Pulling a bit harder
I am writing these lines two years after starting in my current job and roughly a year after defending my Ph.D. My job does not put me in a tenure track but it comes with all the fun stuff that involves doing research, except that now I have the resources, time and the mandate of transforming all that research into tangible outcomes. I manage a team of researchers with which I get to design projects and monitor the transformation of such research into products; some of those projects have even ended in academic conferences and publications. This work is not produced in isolation. Since I was hired, I have had the opportunity to collaborate with many other researchers in several different disciplines from within and outside academia. Above all of this, I have maintained my personal publication quota and teach every now and then, not because I have to but because writing and teaching are activities that I genuinely enjoy.
I discovered the concept of “alternative academics” or alt-ac through twitter and reddit briefly after starting doing research outside academia and although I had not discarded the idea of finding a tenure track job, I was drawn to the concept of alt-ac almost immediately without having a clear idea of its full context. It didn’t take me long to notice that many alternative academics seem to be quite disgruntled about their situation. But why is that? Why is the perspective of a potentially better-paid, less stressful job so unappealing?
The myth of merit
Although I cannot speak about academia in general, there seem to be common patterns across several (if not all) disciplines. A fairly common one points to the fact that academia is a meritocracy as much as any other work environment: it is not. And yet, the reputation of academics (and academia in general as an institution) comes precisely from the notion that academia is fueled and governed by true merit. This would explain both the outrage and the surprisingly swift application of justice (often denied in other aspects of American life) after the recent scandal involving some U.S. schools’ admissions. The truth is that privilege, policy and luck (among other factors, just like everywhere else) are more influential than we would like to recognize. An academic career can be (and often is) entirely built based on the reputation of a supervisor, and the ability to attract research funds through grants depends more on the agenda of the funding agencies than on the eloquence and clarity of an application. However, once someone gets a grant, the likelihood of being funded increases as grant holders become “safer bets” for these agencies, perpetuating a personality cult mentality that has prevailed for many many years. Now, is all of this inherently bad? Maybe not, maybe that is the only way in which academia as a model can be sustained. But if that is the case, it should be openly known by aspiring scholars. It should be crystal clear that academia is simply not a meritocracy.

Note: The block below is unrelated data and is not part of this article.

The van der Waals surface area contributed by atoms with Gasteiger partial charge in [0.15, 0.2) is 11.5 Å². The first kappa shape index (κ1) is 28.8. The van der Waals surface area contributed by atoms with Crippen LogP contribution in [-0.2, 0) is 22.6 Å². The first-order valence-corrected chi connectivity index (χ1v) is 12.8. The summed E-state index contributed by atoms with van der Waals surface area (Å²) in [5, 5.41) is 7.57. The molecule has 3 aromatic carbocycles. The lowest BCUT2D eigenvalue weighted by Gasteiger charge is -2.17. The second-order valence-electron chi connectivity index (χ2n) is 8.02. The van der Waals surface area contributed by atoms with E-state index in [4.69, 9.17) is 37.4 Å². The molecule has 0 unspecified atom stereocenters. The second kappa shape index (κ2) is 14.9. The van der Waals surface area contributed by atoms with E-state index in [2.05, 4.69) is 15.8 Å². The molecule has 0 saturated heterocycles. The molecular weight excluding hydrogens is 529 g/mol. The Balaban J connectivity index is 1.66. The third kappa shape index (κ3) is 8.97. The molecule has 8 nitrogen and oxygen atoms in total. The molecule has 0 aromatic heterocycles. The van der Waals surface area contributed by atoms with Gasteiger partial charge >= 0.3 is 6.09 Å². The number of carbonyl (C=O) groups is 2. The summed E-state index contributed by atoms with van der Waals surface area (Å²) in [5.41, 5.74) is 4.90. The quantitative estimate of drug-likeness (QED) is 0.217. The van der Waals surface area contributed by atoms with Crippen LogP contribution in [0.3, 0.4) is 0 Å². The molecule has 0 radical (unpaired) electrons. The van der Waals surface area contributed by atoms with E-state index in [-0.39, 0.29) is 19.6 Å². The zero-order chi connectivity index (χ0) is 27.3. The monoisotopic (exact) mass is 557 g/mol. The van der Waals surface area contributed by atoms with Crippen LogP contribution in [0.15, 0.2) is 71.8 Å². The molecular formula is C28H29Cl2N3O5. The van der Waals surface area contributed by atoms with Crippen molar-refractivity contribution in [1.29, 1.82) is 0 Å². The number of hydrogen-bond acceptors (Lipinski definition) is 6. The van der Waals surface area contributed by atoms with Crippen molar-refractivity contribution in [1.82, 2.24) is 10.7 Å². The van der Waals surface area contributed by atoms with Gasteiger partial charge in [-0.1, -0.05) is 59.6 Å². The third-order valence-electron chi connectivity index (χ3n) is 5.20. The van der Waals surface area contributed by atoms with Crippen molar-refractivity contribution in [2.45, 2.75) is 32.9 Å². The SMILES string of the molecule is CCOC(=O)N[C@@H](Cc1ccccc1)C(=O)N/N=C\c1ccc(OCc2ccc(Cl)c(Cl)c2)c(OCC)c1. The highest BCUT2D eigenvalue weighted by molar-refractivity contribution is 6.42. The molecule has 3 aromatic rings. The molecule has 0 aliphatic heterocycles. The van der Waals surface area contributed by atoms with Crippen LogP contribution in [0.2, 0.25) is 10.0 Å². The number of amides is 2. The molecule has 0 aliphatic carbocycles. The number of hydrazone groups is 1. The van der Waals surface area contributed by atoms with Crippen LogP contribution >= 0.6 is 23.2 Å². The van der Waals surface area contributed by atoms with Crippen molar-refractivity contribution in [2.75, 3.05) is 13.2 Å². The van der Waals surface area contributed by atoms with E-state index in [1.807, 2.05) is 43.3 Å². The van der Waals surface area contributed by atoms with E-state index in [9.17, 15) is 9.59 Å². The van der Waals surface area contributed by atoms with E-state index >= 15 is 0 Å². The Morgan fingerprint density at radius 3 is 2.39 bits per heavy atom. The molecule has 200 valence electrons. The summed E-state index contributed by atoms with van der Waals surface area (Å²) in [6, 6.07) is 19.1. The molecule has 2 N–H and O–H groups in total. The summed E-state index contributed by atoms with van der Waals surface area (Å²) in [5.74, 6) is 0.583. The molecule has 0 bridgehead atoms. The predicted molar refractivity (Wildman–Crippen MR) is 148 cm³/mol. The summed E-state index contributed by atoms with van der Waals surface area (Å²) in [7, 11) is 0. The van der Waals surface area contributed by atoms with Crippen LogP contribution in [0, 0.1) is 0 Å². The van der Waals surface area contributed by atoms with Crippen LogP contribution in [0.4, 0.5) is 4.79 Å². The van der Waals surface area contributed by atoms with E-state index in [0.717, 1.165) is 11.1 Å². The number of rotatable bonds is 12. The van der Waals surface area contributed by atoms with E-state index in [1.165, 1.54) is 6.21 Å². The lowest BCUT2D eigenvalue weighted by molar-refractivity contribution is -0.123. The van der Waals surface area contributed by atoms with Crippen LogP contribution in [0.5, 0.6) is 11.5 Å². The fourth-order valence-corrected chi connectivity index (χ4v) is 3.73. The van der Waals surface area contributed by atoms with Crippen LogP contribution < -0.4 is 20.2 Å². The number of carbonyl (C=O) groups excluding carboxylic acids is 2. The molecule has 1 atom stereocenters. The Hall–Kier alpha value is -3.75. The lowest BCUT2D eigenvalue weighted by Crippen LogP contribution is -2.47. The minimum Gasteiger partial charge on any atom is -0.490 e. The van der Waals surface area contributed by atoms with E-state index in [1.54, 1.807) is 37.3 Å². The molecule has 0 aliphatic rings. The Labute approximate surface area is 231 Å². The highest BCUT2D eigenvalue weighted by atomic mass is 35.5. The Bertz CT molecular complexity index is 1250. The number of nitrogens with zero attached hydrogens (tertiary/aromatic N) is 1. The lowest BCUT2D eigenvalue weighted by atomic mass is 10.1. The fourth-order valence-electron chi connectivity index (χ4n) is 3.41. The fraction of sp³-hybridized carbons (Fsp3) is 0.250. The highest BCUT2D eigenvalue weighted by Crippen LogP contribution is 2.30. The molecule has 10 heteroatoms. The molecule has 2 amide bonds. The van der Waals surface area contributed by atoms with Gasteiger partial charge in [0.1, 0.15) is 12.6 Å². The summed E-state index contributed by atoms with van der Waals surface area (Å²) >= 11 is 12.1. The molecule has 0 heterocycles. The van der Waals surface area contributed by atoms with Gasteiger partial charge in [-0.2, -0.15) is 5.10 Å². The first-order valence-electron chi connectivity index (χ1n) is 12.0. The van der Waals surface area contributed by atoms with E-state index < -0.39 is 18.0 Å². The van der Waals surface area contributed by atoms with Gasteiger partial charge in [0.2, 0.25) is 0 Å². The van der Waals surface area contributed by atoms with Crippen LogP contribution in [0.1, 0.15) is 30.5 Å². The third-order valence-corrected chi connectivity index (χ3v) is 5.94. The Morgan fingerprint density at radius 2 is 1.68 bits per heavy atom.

The elephant and the chain
You probably know this one. To ensure that adult elephants won’t use their great strength to escape from the circus, their caretakers would tie them to a tree with a chain strong enough to restrain them while they are still babies. The elephant learns when is a baby that the chain is enough to hold its attempts to escape and it is this lesson (not the chain) what holds the elephant for the rest of its life. This story is often used to illustrate the effects of learned helplessness in humans formulated by Seligman in the 1970s. Wikipedia defines learned helplessness as “behaviour that occurs when the subject endures repeatedly painful or otherwise aversive stimuli which it is unable to escape from or avoid”.